The additional advantage of coded communication between systems using the teachings of the present invention is possible with a digital computer. If one system transmits a signal simulating a time varying, pseudorandom combination of marine noise sources on a predetermined basis, the computer can decode this signal in the same manner as it identifies the identity of noise sources. That is, incoming signals are continuously matched with stored predetermined patterns. When a match has been determined, the computer provides an output indicating the information in the code. The range and complexity of the coded signals is limited only by the storage and computing capacity which can be allotted. Since a standard sonar receiver would interpret the incoming signals as normally occurring ocean noises, communication can be carried on without the knowledge of a nonuser of the present invention.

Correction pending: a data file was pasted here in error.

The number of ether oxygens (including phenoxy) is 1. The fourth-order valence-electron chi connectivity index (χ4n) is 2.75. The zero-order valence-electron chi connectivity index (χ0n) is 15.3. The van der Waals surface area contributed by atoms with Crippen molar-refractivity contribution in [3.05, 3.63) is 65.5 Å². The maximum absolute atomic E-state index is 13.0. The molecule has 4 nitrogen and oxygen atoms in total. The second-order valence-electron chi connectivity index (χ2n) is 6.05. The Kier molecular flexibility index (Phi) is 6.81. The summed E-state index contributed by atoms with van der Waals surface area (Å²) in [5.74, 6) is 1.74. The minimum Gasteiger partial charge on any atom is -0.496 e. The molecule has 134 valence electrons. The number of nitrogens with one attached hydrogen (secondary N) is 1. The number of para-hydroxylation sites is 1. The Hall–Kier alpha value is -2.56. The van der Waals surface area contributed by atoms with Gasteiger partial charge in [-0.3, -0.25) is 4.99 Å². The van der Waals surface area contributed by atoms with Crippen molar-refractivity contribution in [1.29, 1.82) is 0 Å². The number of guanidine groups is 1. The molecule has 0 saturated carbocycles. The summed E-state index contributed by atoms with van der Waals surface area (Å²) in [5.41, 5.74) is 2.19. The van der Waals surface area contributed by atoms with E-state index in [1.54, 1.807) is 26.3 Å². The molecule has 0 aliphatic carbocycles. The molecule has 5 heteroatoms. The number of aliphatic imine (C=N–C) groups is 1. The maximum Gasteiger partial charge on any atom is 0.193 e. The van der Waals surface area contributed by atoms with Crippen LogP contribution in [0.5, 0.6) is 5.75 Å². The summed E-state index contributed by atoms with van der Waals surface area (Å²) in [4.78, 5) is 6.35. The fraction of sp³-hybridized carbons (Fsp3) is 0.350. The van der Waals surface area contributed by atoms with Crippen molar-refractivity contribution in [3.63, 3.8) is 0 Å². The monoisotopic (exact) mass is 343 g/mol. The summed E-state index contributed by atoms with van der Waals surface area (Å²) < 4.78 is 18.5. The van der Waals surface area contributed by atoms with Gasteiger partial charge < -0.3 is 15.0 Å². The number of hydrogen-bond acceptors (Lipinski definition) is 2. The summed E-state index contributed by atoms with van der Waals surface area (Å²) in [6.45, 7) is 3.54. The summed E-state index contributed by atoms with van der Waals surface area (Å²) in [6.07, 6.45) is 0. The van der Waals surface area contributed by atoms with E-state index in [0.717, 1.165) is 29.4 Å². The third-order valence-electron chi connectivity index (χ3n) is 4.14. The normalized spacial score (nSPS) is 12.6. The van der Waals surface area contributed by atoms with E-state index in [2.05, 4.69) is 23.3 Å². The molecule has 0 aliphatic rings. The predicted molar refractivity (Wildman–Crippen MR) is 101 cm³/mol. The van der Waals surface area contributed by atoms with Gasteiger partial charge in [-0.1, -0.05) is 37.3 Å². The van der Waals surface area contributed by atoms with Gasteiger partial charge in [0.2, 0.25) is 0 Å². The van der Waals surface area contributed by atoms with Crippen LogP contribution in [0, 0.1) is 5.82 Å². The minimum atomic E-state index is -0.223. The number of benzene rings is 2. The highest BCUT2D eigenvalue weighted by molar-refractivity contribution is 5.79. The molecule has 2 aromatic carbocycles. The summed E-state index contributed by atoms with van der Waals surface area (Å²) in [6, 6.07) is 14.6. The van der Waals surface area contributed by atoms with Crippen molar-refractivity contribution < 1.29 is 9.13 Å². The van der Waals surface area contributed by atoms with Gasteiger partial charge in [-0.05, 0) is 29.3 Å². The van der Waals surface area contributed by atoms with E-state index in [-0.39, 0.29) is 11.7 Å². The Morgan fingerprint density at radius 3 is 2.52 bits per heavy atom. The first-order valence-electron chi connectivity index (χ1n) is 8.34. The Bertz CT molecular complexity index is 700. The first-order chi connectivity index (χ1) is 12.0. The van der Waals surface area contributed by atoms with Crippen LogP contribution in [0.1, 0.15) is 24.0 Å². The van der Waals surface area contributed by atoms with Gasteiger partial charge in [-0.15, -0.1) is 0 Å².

Various other types of displays are also possible. In one type the power density spectra is directly displayed for operator interpretation, for example, a circular display showing the power density spectra in a given di rection with the strength of each component modulating the light intensity. A similar three dimensional display may be desired.
As indicated in FIGURE 1, the embodiment shown may be divided into the parts of reception, detection. identification, and presentation. The transducer system provides reception; detection is performed by circuitry analogous to a spectrum analyzer with the addition of appropriately placed switches S1 through S7; identification is performed by a digital computer; and presentation may be performed by many types of apparatus.
It will be obvious to those skilled in the art that many variations may be made within the teachings of the present invention. For example, many types of transducers may be used; various embodiments of comparing detector 12 Will properly provide detection; many different programs and many different computers will properly perform the identification function; and many displays may be used depending upon the type of information desired.